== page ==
I often read Max Jacobson's culinary reviews, about restaurants near and far, with much interest.
However, judging by the review on Hungarian restaurants ("Hungry for Hungarian: Dine Like a Magyar King," May 10), perhaps he should stick to critiquing food and skip efforts to enlighten readers about the country's history. He inadvertently insults Hungarians by calling us a mishmash of races--"Slavs, Latins, Teutons and Gypsies"--when in fact these races coexist largely in separate groups.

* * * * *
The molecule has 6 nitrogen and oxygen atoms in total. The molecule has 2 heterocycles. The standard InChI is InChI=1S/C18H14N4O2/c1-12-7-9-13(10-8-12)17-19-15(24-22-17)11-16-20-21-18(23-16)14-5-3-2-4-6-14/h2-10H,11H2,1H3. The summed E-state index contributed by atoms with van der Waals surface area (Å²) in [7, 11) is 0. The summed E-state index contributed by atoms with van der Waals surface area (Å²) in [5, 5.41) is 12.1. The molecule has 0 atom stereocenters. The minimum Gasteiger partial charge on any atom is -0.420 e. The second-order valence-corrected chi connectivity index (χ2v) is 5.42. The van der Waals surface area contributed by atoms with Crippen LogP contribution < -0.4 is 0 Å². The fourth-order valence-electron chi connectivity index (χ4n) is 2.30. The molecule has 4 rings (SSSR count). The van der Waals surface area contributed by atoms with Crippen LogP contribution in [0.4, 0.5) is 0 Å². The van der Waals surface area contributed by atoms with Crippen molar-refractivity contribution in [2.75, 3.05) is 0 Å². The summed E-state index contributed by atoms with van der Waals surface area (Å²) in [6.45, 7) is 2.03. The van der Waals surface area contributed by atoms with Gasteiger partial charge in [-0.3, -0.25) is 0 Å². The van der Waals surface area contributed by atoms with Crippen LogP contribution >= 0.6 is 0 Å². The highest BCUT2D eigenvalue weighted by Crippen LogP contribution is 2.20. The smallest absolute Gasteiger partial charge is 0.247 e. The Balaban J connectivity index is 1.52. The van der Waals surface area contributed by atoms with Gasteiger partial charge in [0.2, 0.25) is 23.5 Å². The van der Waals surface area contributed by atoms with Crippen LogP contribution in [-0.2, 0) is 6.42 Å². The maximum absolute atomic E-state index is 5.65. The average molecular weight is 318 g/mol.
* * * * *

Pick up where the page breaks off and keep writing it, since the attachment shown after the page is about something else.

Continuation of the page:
Gypsies, who wandered into Hungary and the rest of Europe centuries ago from India, fiercely maintain their independent ways and only recently have begun to be accepted in Hungarian society (this is a racial problem Hungary is working on).
As for the "Latins," Jacobson presumably means the Romans, whose empire once extended to Hungary, but they left--2,000 years ago--with little lasting effect, like the Turks more recently. These many cultures did, however, contribute to a "colorful hybrid" in terms of cooking.
But through it all, Hungarians, related only to the Finns, racially and linguistically in the "Finno-Ugric" group--have largely preserved our original racial characteristics.
Stick to the food, Max.